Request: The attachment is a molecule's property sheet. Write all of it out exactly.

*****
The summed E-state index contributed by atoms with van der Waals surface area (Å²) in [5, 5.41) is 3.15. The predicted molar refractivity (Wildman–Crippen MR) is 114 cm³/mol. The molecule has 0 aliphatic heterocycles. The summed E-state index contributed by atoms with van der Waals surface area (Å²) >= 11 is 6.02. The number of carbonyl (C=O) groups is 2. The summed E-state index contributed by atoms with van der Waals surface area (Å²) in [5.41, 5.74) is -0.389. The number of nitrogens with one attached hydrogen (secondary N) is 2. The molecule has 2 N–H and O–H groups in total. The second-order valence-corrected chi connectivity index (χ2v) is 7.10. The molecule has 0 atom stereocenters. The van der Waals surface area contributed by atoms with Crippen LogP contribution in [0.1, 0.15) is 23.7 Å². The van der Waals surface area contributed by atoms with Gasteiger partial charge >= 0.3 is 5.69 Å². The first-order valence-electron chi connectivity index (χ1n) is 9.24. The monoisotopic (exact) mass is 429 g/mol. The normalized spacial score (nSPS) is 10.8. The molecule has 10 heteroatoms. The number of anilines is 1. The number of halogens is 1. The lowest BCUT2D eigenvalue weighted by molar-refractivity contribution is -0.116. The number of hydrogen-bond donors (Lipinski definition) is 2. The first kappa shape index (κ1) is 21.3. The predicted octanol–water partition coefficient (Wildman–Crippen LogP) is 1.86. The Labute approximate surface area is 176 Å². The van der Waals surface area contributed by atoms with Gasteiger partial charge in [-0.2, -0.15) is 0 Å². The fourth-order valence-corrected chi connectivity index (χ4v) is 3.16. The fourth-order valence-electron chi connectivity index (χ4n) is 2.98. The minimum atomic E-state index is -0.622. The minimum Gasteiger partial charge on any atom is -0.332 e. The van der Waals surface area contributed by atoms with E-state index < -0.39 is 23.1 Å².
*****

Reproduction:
The summed E-state index contributed by atoms with van der Waals surface area (Å²) in [5, 5.41) is 3.15. The predicted molar refractivity (Wildman–Crippen MR) is 114 cm³/mol. The molecule has 0 aliphatic heterocycles. The summed E-state index contributed by atoms with van der Waals surface area (Å²) >= 11 is 6.02. The number of carbonyl (C=O) groups is 2. The summed E-state index contributed by atoms with van der Waals surface area (Å²) in [5.41, 5.74) is -0.389. The number of nitrogens with one attached hydrogen (secondary N) is 2. The molecule has 2 N–H and O–H groups in total. The second-order valence-corrected chi connectivity index (χ2v) is 7.10. The molecule has 0 atom stereocenters. The van der Waals surface area contributed by atoms with Crippen LogP contribution in [0.1, 0.15) is 23.7 Å². The van der Waals surface area contributed by atoms with Gasteiger partial charge >= 0.3 is 5.69 Å². The first-order valence-electron chi connectivity index (χ1n) is 9.24. The monoisotopic (exact) mass is 429 g/mol. The normalized spacial score (nSPS) is 10.8. The molecule has 10 heteroatoms. The number of anilines is 1. The number of halogens is 1. The lowest BCUT2D eigenvalue weighted by molar-refractivity contribution is -0.116. The number of hydrogen-bond donors (Lipinski definition) is 2. The first kappa shape index (κ1) is 21.3. The predicted octanol–water partition coefficient (Wildman–Crippen LogP) is 1.86. The Labute approximate surface area is 176 Å². The van der Waals surface area contributed by atoms with Gasteiger partial charge in [-0.2, -0.15) is 0 Å². The fourth-order valence-corrected chi connectivity index (χ4v) is 3.16. The fourth-order valence-electron chi connectivity index (χ4n) is 2.98. The minimum atomic E-state index is -0.622. The minimum Gasteiger partial charge on any atom is -0.332 e. The van der Waals surface area contributed by atoms with E-state index < -0.39 is 23.1 Å².